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The Sugar King

In writing nonfiction, imagination is a critical ingredient. It's the jump-start that makes a writer dive down the rabbit hole to explore why this or that is how it is. Historical nonfiction is a meta endeavor -- following other people's rabbit holes and back-tracking to figure out which histories might be real, and which simply a creation disguised as fact by history writers.

Yet something, real or unreal, sparks the nonfiction writer's imagination. In the case of my book on capitalists in the food industry, it is character: How DID this guy pull off that feat? Considering the pass we are at today in our foodways, why did other people let him or her get away with it?

Here is a riff on how I came to research Claus Spreckels (1828-1908),

the 19th century Sugar King.

First, knowing only his name, I think of innocent joy. Three-year-old I on Christmas Eve watched hard winter stars -- celestial scintilla -- for signs of Santa Claus. Spreckels' name makes me remember sugar cookies that beckon with star-like, winking sparkles, promises of sweetness and comfort. Maybe I saw the Spreckels box of sugar as my mommy made something yummy, like frosting for a cake. I was sure to get a scraper or beater to lick.

Maybe it's because "spreckels" sounds like something with which to decorate cupcakes.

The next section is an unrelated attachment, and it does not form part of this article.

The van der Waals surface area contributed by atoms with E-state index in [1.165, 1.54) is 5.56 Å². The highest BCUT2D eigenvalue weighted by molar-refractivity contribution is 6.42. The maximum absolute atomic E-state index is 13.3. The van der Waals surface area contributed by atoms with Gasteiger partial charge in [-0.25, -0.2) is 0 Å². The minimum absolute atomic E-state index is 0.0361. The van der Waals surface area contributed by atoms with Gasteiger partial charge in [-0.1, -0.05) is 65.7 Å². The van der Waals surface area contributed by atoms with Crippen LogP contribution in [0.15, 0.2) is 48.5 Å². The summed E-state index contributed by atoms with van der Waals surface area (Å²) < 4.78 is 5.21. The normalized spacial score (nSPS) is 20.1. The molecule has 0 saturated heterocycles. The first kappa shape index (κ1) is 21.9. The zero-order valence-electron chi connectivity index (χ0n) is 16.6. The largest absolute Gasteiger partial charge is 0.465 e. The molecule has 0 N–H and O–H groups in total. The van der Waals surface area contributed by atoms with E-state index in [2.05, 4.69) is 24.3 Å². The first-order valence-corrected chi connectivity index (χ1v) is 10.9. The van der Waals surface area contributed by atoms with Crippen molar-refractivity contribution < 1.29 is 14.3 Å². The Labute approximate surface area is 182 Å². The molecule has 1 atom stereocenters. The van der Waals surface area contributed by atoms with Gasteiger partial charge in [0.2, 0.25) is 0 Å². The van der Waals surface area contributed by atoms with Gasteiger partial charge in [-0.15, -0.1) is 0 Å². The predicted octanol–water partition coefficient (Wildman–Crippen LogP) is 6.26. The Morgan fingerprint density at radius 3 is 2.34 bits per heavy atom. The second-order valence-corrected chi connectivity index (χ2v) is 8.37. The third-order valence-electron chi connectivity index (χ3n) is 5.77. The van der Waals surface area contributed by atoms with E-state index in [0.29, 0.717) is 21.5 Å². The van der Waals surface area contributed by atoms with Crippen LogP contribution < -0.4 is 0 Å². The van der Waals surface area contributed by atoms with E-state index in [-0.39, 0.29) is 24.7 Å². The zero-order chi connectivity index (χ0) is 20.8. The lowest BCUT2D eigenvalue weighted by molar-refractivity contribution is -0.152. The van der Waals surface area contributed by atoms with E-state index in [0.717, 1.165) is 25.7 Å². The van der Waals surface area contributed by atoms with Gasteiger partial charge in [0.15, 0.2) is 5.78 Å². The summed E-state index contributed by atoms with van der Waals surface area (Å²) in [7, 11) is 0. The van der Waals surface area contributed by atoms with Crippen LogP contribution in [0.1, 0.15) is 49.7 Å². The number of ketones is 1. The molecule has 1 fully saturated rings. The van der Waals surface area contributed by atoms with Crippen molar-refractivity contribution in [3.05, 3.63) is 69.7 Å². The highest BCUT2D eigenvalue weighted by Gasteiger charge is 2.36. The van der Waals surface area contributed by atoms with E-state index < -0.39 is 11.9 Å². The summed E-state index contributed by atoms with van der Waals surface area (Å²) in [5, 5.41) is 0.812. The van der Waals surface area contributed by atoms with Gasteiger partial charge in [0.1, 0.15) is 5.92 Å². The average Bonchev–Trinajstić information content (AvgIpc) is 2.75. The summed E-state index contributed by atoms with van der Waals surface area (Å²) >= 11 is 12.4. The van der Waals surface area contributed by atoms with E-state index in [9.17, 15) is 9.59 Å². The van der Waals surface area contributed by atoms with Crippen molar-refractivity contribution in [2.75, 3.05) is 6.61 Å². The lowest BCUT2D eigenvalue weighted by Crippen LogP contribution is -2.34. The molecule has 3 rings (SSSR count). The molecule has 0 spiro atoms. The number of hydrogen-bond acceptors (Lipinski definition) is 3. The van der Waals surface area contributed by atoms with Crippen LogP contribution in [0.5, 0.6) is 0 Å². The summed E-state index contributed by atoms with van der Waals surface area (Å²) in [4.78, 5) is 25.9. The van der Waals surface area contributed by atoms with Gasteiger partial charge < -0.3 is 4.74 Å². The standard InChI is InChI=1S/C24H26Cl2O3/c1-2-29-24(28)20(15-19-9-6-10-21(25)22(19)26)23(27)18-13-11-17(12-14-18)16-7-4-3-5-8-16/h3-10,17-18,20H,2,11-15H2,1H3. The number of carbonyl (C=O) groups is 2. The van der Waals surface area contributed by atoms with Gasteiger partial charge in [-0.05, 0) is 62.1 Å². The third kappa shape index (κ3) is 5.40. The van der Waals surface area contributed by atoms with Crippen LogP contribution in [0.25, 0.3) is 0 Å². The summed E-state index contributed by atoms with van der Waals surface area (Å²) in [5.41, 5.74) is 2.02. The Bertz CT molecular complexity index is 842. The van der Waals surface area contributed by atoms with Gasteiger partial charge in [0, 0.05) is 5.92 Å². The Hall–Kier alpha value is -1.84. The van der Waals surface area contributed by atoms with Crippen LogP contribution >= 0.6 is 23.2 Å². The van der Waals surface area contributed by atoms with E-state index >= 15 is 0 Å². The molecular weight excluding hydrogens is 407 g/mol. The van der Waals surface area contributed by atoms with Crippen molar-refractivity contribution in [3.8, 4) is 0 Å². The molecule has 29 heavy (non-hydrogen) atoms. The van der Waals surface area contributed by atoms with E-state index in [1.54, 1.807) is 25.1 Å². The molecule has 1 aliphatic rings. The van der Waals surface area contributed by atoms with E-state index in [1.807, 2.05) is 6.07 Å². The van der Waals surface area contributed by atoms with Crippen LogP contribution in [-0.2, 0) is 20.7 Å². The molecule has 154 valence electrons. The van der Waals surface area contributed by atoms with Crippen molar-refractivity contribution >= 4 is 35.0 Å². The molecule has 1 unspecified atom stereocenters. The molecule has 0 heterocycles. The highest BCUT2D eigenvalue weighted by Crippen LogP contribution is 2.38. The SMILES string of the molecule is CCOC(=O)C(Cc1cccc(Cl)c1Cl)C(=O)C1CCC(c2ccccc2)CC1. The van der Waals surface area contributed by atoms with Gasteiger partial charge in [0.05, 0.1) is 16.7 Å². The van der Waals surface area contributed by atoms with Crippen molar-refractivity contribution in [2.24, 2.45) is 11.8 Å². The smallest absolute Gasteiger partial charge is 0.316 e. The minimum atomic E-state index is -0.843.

I was one of those dreamy, bookish girls with lingering "baby fat." I thought big rock candy mountains might really be edible.

And if, in the deep recesses of my memory, the only relation to spreckels is "sprechen," even that carries the sweetness of intellectual life. They speak. Thence so much unfurls.

I know, too, now, what a dark history underpins the insubstantial gossamer of the sugar industry's sweet lies. The history of sugar in the last two or three millennia traces the essential unkindness of people to people. Starting where the sugar narrative beings, with its dissemination across the middle east, the knowledge of sugar cane cultivation followed the Koran. (Organized, especially proselytized, religion and sugar are such apt metaphors, one for the other. Each promises gratification, but turns out to be a means for one set of people to ruin the lives of another set of people.) The Crusaders brought the first crystal nuggets of cane sugar to Europe. Desire took fire.

The brutal history of sugar traces a path from a New Guinean creation myth, to Ayurvedic medicine, to a fundamental engine of violent capitalism (aka mercantilism) and the global slave trade, to a pandemic of obesity and diabetes today.

Spreckels, along with the Robber Barron capitalists of late nineteenth century America, amassed magnificent wealth by extending the sugar saga of political domination, and exploitation of land and labor. He engaged in ruthless business competition and took swift advantage of his adversaries' weaknesses. Reading his CV, he does not come across as a sweet guy. Under the harsh light of revisionist history, his ascendency seems to illustrate much that is wrong with unfettered capitalism, including the wholesale displacement of people, unanswerable environmental degradation, and the toppling of governments.

On a personal level, it sounds as if Spreckels were an unremitting control freak. His two youngest of four sons sued him and the two elder sons for cutting them out of the family business.

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